Every November, though we weren’t Americans, we nevertheless had Thanksgiving dinner at home. When I told my mom that my high school crush made fun of me for celebrating Thanksgiving, my mother justified it as our way of “giving thanks to God,” but honestly, I think she just wanted to eat turkey, stuffing and cran. Sigh.
Oh and eating out was a nightmare for me as a kid who just liked my simple Pancake House spaghetti. As my mother was always craving for Thai and Vietnamese food, she always dragged the family to restaurants with menus I couldn’t read. So instead of getting my spaghetti, I had pad thai.
Even when we visited the States every summer in the 80s (half my family lived in San Francisco) I would groan loudly each time my mom dragged us to eat Dungeness crabs in this restaurant founded by Vietnamese immigrants, Thanh Long. For me, that just meant struggling with the crab pincers all night.
By now, if you’re wondering whether my mother was a party-hopping socialite who tried to impress people with her culinary adventures, you couldn’t be more wrong – she was, and still is, the most painfully shy person I know. It’s just that when it came to food, she simply loved to eat and eat well.
And yet I complained like a whiny, ungrateful teenager that my mother was making our lives miserable with all this bizarre food.
So what changed me?
As my brother and I grew older, thanks to the all-out ban on Coke, potato chips and junk food, we never became overweight and were actually pretty fit (also thanks to all the sports we played). To this day (knock on wood), I have never been hospitalized or diagnosed with a serious illness, and I truly believe curbing my sugar intake at an early age was a big factor.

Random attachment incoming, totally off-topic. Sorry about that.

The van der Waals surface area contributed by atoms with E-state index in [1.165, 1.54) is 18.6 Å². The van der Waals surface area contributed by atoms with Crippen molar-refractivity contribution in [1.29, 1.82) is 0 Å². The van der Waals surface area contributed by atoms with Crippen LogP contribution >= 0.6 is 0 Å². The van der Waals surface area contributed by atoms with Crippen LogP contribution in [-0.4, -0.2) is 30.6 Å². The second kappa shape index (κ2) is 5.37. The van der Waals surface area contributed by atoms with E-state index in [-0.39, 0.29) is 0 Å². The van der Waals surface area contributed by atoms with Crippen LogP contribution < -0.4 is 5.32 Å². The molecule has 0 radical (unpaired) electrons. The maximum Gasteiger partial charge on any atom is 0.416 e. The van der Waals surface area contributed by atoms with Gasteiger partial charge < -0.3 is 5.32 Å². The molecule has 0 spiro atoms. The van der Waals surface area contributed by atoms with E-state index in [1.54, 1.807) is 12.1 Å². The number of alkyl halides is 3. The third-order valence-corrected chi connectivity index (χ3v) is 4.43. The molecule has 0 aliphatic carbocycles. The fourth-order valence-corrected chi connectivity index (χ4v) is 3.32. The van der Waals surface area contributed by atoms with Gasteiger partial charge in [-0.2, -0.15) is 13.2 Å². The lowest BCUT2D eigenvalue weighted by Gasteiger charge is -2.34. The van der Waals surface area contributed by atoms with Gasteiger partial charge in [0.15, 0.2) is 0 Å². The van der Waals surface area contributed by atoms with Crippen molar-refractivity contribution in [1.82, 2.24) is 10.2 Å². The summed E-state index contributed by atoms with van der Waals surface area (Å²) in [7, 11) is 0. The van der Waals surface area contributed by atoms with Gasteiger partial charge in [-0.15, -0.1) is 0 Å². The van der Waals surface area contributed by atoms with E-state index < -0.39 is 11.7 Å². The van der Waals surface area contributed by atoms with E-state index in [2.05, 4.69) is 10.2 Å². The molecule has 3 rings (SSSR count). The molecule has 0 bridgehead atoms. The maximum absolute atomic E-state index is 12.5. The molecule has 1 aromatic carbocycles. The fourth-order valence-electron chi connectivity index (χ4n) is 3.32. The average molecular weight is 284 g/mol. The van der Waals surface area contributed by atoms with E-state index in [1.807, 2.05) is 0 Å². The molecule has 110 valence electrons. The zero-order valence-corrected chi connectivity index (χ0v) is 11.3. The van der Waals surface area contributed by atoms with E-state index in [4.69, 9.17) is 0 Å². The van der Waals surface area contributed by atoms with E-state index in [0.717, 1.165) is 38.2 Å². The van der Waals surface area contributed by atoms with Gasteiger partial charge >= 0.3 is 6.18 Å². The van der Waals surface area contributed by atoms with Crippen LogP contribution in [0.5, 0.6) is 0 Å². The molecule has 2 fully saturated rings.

Sometime in my mid-twenties, I finally realized that my mom’s global food obsessions had left an indelible imprint on my palate.
I think it officially hit me the first time I moved away from home to study in Sydney and needed to cook for myself.
I found myself craving for her damn puttanesca, pad thai and spicy prawns so I ended up asking for her recipes or scouting for authentic Asian restaurants in the city. And when I was around an international group of friends for the first time, I was surprised at my own knowledge of “exotic” food when we all ate out. I remember being mildly pleased when my Norwegian buddy told everyone in the group that if they wanted restaurant recommendations, to “ask Natalia, she knows how to eat.” Funny right?
And the biggest gift of all albeit it came really late in my life – my love for cooking. Creating my own dishes by knowing what flavours work together is something that doesn’t happen overnight, I’d say it takes years of tasting, experimenting and eating all sorts of food in the flavour spectrum.
So I guess this is my ode to my mother, the OGFW – more than three decades later, I am absolutely grateful to her for her sugar-denying, Dungeness crab eating, Thanksgiving stuffing ways. Because of her, I can look at any self-proclaimed foodie in the eye and say: “you know nothing, Jon Snow.”